How to help workers get a jump on saving in their 20s
How to help clients get a jump on saving in their 20s
Clients in their 20s will be better off contributing to a Roth IRA than a traditional IRA, according to this article from CNNMoney. Although they get upfront tax deductions for contributions to a traditional IRA, they are expected to pay taxes when they start withdrawing the money in retirement. And at that point in their lives, they likely will be in a higher tax bracket. Contributions to a Roth IRA are not tax deductible, but the tax bill will be lower since they are in a lower tax bracket earlier in their lives.
How to prepare for the unexpected in retirement
Aside from setting goals and maintaining a well-diversified portfolio, clients should also own reserve assets to round out their retirement plans, according to this article from Forbes by Wade Pfau, professor at The American College. "The primary purpose of reserves is to maintain liquidity to meet contingencies in retirement," he writes. As a simple example, he cites a long-term care insurance policy that can offset a portion of the spending associated with a long-term care need, reducing the size of this contingency.
Rethinking conventional wisdom on saving for retirement and school
Clients would be better off saving all their free money in a retirement plan than stashing away a portion of the money in a 529 plan, writes an expert for The Wall Street Journal. This will enable them to make the most of compounded growth on investments in retirement accounts, which is faster than growth in 529 plans, explains the expert. Clients may then use the entire cash flow to cover the tuition and other costs when their child goes to college, and "even during those years of college when the client isn’t contributing to retirement, the interest earned on the fuller savings is still working."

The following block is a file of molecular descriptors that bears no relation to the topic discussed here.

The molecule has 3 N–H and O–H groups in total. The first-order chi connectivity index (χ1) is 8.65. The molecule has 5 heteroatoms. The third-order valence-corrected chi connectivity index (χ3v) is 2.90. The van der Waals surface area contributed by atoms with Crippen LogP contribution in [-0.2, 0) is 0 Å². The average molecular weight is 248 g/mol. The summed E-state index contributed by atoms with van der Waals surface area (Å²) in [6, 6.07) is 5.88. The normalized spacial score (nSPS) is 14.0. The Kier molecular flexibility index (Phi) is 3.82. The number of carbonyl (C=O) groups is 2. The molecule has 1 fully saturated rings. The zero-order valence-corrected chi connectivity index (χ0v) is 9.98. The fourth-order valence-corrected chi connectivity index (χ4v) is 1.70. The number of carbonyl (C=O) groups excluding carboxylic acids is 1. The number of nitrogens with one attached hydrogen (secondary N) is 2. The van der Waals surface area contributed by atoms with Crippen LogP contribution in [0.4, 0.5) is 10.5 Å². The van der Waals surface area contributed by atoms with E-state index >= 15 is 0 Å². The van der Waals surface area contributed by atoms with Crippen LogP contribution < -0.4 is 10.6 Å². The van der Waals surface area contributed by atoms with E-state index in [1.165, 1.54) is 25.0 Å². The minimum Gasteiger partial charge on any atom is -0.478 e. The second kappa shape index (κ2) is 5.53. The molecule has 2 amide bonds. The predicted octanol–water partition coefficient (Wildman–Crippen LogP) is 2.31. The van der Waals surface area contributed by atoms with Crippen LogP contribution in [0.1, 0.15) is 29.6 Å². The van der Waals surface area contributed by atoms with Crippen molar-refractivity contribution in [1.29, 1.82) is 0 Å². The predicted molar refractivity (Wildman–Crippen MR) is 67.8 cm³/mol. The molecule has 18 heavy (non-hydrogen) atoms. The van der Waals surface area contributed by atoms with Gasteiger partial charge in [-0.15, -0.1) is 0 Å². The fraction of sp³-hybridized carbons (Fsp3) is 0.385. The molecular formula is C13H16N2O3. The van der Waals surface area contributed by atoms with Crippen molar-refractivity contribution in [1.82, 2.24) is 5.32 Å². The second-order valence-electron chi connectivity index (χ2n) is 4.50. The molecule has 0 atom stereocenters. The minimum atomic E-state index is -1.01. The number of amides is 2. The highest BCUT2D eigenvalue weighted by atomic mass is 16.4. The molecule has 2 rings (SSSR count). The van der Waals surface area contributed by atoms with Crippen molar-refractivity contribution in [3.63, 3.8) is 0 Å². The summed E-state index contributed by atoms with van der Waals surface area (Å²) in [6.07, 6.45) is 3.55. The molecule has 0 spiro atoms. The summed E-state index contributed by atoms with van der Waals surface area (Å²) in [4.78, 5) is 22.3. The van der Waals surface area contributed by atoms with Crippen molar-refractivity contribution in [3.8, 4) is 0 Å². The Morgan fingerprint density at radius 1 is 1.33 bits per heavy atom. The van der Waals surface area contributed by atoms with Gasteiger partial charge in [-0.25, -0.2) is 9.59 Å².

Yes, you can save enough for retirement—and have your latte too
Clients may not need to give up their daily cup of coffee to save more and make the most of the power of compounding for a sizeable nest egg in retirement, according to this article from Money. To do this, they are advised to automate contributions to their retirement plans and start saving as early as possible. Another strategy is to bump up their savings rate every year to shore up their balance in case their investments don't yield the expected returns.
3 Roth IRA rules clients should know by heart
One of the rules that retirement savers should know is that their eligibility to contribute to a Roth IRA depends on their income level, according to this article on personal finance website Motley Fool. They also will owe no taxes and penalty when they withdraw their principal contributions even before they reach the age of 59 1/2. Unlike a traditional IRA, a Roth IRA is not subject to required minimum distribution rules, so clients are not forced to start withdrawing the funds when they reach the age of 70 1/2.